“Are you ready?”
“Yess, let’s go!!” I almost yelled in excitement.
But no wait, am I really ready? Did anyone crash with this already? What if there is too much wind or not enough wind and we either get thrown around like crazy or free-fall in the endless forests below?
Too late. I had my helmet on and my gear strapped on me already, and two guys were double-checking if they attached the right harness to the right rope. “Just run as much as you can, don’t stop,” one of them told me. “But I though I came here to fly,” I tried to be funny again, at the wrong time apparently. I was the only one who laughed nervously.
In that moment the wind took me and my pilot Daniel behind me what felt like 3 meters up in the air. We were back on the ground in a second, the two guys pulled us down, and I started running as much as I could, as I was told. My feet only touched the ground once or twice and – wooosh, we were up in the air; this time just going up.
In the first few seconds I couldn’t believe the whole situation.
That I’m actually doing this. Me, I hate rollercoasters and would never in my life even think of going bungee jumping or sky diving. But now I was paragliding in the middle of Colombia.
Then I couldn’t believe my eyes. Such an unbelievable view! Medellín, a 2,5 million city and Bello, another half a million town below me looked like they were built of legos and I could touch them if I just lean forward a bit.
“Your hands are free, you can let go,” Daniel told me. “Uhum,” I mouthed, but in my head it sounded more like: “yeah dude, there’s no freaking way I’m letting go.” With my left hand I was clinging to the rope so hard my knuckles started hurting after a minute in the air, and with the right one I was holding onto my go pro so hard that the print of the handle was tattooed on my palms.
“This is so beautiful,” I said a million times, my camera recording revealed later. The city on one side and countless fluffy green hills full of forests and meadows on the other side. I could see the Medellín airport and downtown skyscrapers. On the left side crowded barrios of Medellín hills started, they looked like lava spilling down from top of the hills. Just at the end of the high ground with the take-off ramp there was a big yellow farm that used to belong to the one whose name they don’t say in Medellín, Pablo Escobar. I had so many thoughts and none at the same time.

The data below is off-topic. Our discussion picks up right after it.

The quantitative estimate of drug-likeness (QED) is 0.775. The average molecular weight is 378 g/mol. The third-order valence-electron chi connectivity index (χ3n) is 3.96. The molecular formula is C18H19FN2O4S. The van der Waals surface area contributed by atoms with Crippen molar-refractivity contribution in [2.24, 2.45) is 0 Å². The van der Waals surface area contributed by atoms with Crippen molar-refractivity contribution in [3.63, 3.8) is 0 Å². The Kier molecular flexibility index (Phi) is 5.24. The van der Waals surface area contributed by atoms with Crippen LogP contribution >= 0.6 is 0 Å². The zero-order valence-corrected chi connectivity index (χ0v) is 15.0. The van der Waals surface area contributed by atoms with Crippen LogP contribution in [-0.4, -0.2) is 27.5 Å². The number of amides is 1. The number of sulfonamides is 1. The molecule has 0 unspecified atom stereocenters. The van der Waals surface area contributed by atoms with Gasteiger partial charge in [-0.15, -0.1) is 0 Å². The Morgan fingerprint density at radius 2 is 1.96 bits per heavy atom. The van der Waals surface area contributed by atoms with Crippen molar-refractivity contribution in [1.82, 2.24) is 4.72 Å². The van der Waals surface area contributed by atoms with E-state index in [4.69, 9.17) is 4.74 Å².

I kept looking at my feet, dangling in the air, trying not to move them too much. If I just lifted one leg a bit, both Daniel and I would move and he had to find the right balance again, pulling those magic strings up and down. Though I was told that’s not true, I had the feeling it is better for our survival if I try to stay as still as possible, which is why I announced every movement of my arms or legs to the poor guy behind me.
“At the end we can do some acrobatics, if you want,” Daniel told me at one point.
Ah, right. I forgot to tell him in the beginning that this is something I don’t want at all. I just want us to land safely, no acro crap. That’s what I told him too, but apparently not in a serious enough tone. It was around then that I realised that all since the take off about 15 minutes ago, I haven’t closed my mouth yet; I just couldn’t stop smiling. I guess “no, I don’t want acrobatics in the air” with a huge goofy smile on your face doesn’t really mean ‘no acrobatics’.
So I got some. Just before landing we twirled left and right a few times, so much that we were parallel to the ground. My stomach was in my throat, but I still couldn’t stop laughing over my screams.
The landing which followed was the smoothest part of the whole flight. I still had that goofy smile slapped on my face when I kept repeating to the two guys taking off my harness that “this was so amazing and I want to do it again!” My legs were weak for another hour or so and my hands only stopped shaking after I watched another two rounds of take-offs.
What a day!